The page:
Increased breast density is a risk factor for breast cancer. Data from the BCSC indicate that, compared with women with average breast density, women aged 40 to 49 years with heterogeneously or extremely dense breasts have a relative risk of 1.23 for developing invasive breast cancer. For women aged 50 to 64 years with heterogeneously or extremely dense breasts, the RR is 1.29, and for women aged 65 to 74 years, it is 1.30.7 However, women with dense breasts who develop breast cancer do not have an increased risk for dying from the disease, after adjustment for stage, treatment, method of detection, and other risk factors, according to data from the BCSC.15
Primary Screening Test Performance Characteristics
Primary Screening Frequency
What Is Breast Cancer Screening
CDCs Dr. Lisa Richardson talks about the best time for women to start getting mammograms in this video.
Breast cancer screeningexternal icon means checking a womans breasts for cancer before there are signs or symptoms of the disease. All women need to be informed by their health care provider about the best screening options for them. When you are told about the benefits and risks of screening and decide with your health care provider whether screening is right for youand if so, when to have itthis is called informed and shared decision-making.
Although breast cancer screening cannot prevent breast cancer, it can help find breast cancer early, when it is easier to treat. Talk to your doctor about which breast cancer screening tests are right for you, and when you should have them.
American Cancer Society In A Shift Recommends Fewer Mammograms
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By Denise Grady
One of the most respected and influential groups in the continuing breast-cancer screening debate said on Tuesday that women should begin mammograms later and have them less frequently than it had long advocated.
The American Cancer Society, which has for years taken the most aggressive approach to screening, issued new guidelines on Tuesday, recommending that women with an average risk of breast cancer start having mammograms at 45 and continue once a year until 54, then every other year for as long as they are healthy and likely to live another 10 years.
The organization also said it no longer recommended clinical breast exams, in which doctors or nurses feel for lumps, for women of any age who have had no symptoms of abnormality in the breasts.
Previously, the society recommended mammograms and clinical breast exams every year, starting at 40.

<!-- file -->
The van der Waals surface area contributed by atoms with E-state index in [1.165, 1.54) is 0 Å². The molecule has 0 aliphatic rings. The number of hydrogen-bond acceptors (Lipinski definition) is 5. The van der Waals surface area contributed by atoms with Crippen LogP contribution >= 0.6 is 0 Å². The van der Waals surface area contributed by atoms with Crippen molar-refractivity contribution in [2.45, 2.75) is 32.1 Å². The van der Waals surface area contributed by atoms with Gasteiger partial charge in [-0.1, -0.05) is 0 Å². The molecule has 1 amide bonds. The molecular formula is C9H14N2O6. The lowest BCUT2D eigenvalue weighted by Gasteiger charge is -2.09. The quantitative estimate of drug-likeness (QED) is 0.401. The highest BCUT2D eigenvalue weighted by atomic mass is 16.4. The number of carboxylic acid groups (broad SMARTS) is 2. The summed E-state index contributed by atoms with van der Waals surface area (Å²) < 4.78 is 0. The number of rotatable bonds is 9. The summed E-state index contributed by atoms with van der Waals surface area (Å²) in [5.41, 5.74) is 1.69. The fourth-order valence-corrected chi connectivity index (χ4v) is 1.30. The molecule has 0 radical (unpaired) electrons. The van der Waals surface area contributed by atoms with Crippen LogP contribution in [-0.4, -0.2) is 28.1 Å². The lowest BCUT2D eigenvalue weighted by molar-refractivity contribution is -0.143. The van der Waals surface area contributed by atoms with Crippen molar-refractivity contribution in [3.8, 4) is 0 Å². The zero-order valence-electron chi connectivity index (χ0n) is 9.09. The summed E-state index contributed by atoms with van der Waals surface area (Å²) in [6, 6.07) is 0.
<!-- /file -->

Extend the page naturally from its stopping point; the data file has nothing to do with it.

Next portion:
The changes reflect increasing evidence that mammography is imperfect, that it is less useful in younger women, and that it has serious drawbacks, like false-positive results that lead to additional testing, including biopsies.
This year, 231,840 new cases of invasive breast cancer and 40,290 deaths are expected in the United States.
We would all love to avoid diagnosing and treating a breast cancer that doesnt need treatment, Dr. Oeffinger said. But we dont have the tools.
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Harms Of Early Detection And Treatment
Primary Screening With Conventional Mammography
Screening mammography has several potential harms. The most common is a false-positive result, which can lead to psychological harms, as well as additional testing and invasive follow-up procedures. Studies show a fairly consistent association between a false-positive screening mammogram and increased breast cancerspecific distress, anxiety, and apprehension, particularly in women who have an associated procedure, such as fine-needle aspiration or breast biopsy. These effects improve over time for most women.2, 4Table 5summarizes BCSC data on the cumulative probability of a woman receiving at least 1 false-positive mammogram or a recommendation for what turns out to be a false-positive biopsy over a 10-year period.39
Primary Screening With DBT
Currently, DBT is most frequently performed in combination with conventional digital mammography this practice essentially doubles the resulting radiation exposure to the patient. The U.S. Food and Drug Administration has approved a method to generate synthetic reconstructions of 2-dimensional images from 3-dimensional views, which reduces the total radiation dose emitted. However, study data on the performance of DBT in isolation is limited to 1 mammography reading study that compared sensitivity and specificity and 1 prospective clinical trial,42 and the method is not yet thought to be in widespread clinical use.
Adjunctive Screening in Women With Dense Breasts
American Cancer Society Recommendations For The Early Detection Of Breast Cancer
Finding breast cancer early and getting state-of-the-art cancer treatment are two of the most important strategies for preventing deaths from breast cancer. Breast cancer thats found early, when its small and has not spread, is easier to treat successfully. Getting regular screening tests is the most reliable way to find breast cancer early. The American Cancer Society has screening guidelines for women at average risk of breast cancer, and for those at high risk for breast cancer.
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What Happens During A Breast Exam
During a breast exam, your provider is checking your breasts for any signs of possible cancer or other breast problems. They may also talk to you about your risks for breast cancer as well as prevention strategies.
To prepare for the exam, you will be asked to take off your shirt and bra. Your provider will do a visual examination of your breasts to note the size, shape and texture of the skin. They will do a manual exam with the tips of their fingers to check for lumps or anything else that doesn’t feel normal. They will check one breast at a time, including nipples and armpits.